25. 25. and how it should be used in children. dren, we were giving children the wrong dose (and other conditions),” she says. “The reason my family and I decided to for at least some part of the pediatric popula- Researchers feel strongly that participation participate was so that people going through tions,” says Murphy. Also, “we found that could help a child – and certainly can help the the same thing that we did could get help,” one-third of them didn’t work in children and advancement of medical science. says Campau. “There was not a lot of infor- one-fourth raised a new pediatric safety issue.” “Many parents have come to the realization mation about this type of OCD around when LaChance says that parents should also take that clinical trial participation has far reaching I needed it. So I believe the more studies and comfort in knowing the extra attention that effects, extending beyond their own child’s interviews I do, the more information there kids participating in research studies are given. welfare,” adds Yanik. will be out there to help more people.” “Because there is a high concern for the “The majority of parents find comfort in safety of the participant in research, there is knowing that their child’s therapy has the much closer oversight of the child than if the potential to help other children, both in the child was taking most medications,” she says. immediate present or in the distant future.”  As of February 2009, labeling changes have That’s part of why Campau encourages That’s certainly true for Cummings. been made to more than 260 products that parents and children to become involved in “The reality is that I’m not sure this has were studied in children – including new studies. helped my daughter at all,” she says. “But safety information for use in children and dos- “I would definitely recommend it to other that’s OK. We tried and we’ll keep trying.” ing changes. In addition, 50 drugs were found parents and children, because the more people to be not effective in kids. that participate in these studies, the more – Maggie Boleyn, RN is a school nurse and “Before these drugs were studied in chil- information they can conclude about OCD freelance writer from Oak Park. METROPARENT.COM • SPRING/SUMMER 2010 • SPECIAL EDITION 25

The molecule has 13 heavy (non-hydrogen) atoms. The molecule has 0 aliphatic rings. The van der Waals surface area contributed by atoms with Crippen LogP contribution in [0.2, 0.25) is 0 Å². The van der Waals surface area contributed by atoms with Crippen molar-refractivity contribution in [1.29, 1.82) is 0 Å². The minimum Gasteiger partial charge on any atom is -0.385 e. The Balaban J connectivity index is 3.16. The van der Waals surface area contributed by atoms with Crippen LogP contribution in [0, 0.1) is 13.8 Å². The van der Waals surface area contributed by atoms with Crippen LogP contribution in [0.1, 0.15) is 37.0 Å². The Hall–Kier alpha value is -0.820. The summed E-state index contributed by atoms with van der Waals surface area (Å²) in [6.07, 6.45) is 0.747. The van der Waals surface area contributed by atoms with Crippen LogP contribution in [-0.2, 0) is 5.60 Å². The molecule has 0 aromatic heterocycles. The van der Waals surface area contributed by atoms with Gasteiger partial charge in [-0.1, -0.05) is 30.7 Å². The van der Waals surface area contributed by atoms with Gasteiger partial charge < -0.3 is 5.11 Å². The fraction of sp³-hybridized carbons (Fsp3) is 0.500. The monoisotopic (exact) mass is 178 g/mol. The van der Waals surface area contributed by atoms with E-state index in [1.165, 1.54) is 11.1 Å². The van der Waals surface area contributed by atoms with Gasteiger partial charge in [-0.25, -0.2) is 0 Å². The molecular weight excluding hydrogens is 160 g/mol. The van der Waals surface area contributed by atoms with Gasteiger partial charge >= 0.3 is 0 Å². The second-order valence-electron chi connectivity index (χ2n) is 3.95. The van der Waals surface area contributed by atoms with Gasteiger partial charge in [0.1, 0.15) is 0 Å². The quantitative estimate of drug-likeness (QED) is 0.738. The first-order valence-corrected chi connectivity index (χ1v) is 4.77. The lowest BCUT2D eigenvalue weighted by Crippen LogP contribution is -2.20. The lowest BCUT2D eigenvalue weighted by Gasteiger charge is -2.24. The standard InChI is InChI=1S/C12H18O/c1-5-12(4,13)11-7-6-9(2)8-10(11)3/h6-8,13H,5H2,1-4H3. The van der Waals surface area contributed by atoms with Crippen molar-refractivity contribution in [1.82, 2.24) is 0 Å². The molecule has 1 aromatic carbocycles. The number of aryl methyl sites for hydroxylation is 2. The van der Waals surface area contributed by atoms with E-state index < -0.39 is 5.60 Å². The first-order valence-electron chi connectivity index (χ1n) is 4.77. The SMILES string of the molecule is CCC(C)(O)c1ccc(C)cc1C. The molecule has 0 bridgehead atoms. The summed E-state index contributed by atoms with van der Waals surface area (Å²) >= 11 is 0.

26. 26. Annabelle’s Story Ever wonder if charity walks make a differ- ence? One local girl shows just how much. By Kristen J. Gough L ike any mother, Michelle Murphy had visions of what life would be like when her first child was born. She read books about parenting and watched episodes of The Learning Channel’s A Baby Story. During prenatal doctor visits, when she’d hear her baby’s heartbeats, she wondered: What will my daughter be like? What will she sound like? When delivery day finally came in November 2006, Murphy’s daughter was almost as she had pictured – almost. Little Annabelle did have round cheeks and a soft button nose, but where her left forearm and hand should have been, there was nothing. Murphy felt panicked, confused and filled with questions: How did this happen? Where is her hand? What will she do? Looking back at all the questions that rushed through Murphy’s mind, she says the most Looking back at all the important one was: What can I do to help her questions that rushed through reach her potential? “As a teacher, I’d worked with students who Michelle Murphy’s mind, she faced a variety of issues,” explains Murphy, who had been an English teacher at Warren Mott says the most important one High School before Annabelle’s birth. “I’d seen students with disabilities who, when faced with was: What can I do to help challenges, would just rise to the occasion.” But her reach her potential? that realization took time to sink in. And she 26 SPECIAL EDITION • SPRING/SUMMER 2010 • METROPARENT.COM